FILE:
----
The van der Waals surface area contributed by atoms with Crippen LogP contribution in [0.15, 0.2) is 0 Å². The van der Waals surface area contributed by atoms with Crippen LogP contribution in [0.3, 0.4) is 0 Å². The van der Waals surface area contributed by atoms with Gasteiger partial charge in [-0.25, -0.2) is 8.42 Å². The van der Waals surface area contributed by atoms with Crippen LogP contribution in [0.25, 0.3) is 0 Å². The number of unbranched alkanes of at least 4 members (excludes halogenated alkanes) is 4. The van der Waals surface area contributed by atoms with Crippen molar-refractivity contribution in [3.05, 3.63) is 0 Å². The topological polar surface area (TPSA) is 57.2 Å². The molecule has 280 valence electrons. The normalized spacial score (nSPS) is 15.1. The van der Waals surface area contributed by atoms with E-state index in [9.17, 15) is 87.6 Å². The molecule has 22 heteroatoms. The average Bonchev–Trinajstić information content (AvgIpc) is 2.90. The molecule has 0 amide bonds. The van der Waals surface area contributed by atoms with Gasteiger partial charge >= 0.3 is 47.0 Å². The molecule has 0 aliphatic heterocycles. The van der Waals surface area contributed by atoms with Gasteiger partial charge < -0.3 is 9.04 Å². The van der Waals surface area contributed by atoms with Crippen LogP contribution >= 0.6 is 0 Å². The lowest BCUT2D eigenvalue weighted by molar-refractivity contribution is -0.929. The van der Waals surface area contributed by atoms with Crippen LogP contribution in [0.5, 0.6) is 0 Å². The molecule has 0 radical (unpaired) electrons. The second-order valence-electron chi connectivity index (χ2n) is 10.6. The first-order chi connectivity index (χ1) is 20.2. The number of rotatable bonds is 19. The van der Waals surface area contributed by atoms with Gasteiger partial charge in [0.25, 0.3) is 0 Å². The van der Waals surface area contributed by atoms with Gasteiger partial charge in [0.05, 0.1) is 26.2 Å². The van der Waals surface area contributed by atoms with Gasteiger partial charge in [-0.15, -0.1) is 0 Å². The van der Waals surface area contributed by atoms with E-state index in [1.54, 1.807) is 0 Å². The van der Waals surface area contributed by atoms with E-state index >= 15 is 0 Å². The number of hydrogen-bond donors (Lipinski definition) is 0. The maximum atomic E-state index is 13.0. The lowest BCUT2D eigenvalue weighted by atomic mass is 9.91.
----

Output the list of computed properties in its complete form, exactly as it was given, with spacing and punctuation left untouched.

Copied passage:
The van der Waals surface area contributed by atoms with Crippen LogP contribution in [0.15, 0.2) is 0 Å². The van der Waals surface area contributed by atoms with Crippen LogP contribution in [0.3, 0.4) is 0 Å². The van der Waals surface area contributed by atoms with Gasteiger partial charge in [-0.25, -0.2) is 8.42 Å². The van der Waals surface area contributed by atoms with Crippen LogP contribution in [0.25, 0.3) is 0 Å². The number of unbranched alkanes of at least 4 members (excludes halogenated alkanes) is 4. The van der Waals surface area contributed by atoms with Crippen molar-refractivity contribution in [3.05, 3.63) is 0 Å². The topological polar surface area (TPSA) is 57.2 Å². The molecule has 280 valence electrons. The normalized spacial score (nSPS) is 15.1. The van der Waals surface area contributed by atoms with E-state index in [9.17, 15) is 87.6 Å². The molecule has 22 heteroatoms. The average Bonchev–Trinajstić information content (AvgIpc) is 2.90. The molecule has 0 amide bonds. The van der Waals surface area contributed by atoms with Gasteiger partial charge >= 0.3 is 47.0 Å². The molecule has 0 aliphatic heterocycles. The van der Waals surface area contributed by atoms with Gasteiger partial charge < -0.3 is 9.04 Å². The van der Waals surface area contributed by atoms with Crippen LogP contribution >= 0.6 is 0 Å². The lowest BCUT2D eigenvalue weighted by molar-refractivity contribution is -0.929. The van der Waals surface area contributed by atoms with Crippen LogP contribution in [0.5, 0.6) is 0 Å². The molecule has 0 radical (unpaired) electrons. The second-order valence-electron chi connectivity index (χ2n) is 10.6. The first-order chi connectivity index (χ1) is 20.2. The number of rotatable bonds is 19. The van der Waals surface area contributed by atoms with Gasteiger partial charge in [0.25, 0.3) is 0 Å². The van der Waals surface area contributed by atoms with Gasteiger partial charge in [0.05, 0.1) is 26.2 Å². The van der Waals surface area contributed by atoms with Gasteiger partial charge in [-0.15, -0.1) is 0 Å². The van der Waals surface area contributed by atoms with E-state index in [1.54, 1.807) is 0 Å². The van der Waals surface area contributed by atoms with E-state index >= 15 is 0 Å². The number of hydrogen-bond donors (Lipinski definition) is 0. The maximum atomic E-state index is 13.0. The lowest BCUT2D eigenvalue weighted by atomic mass is 9.91.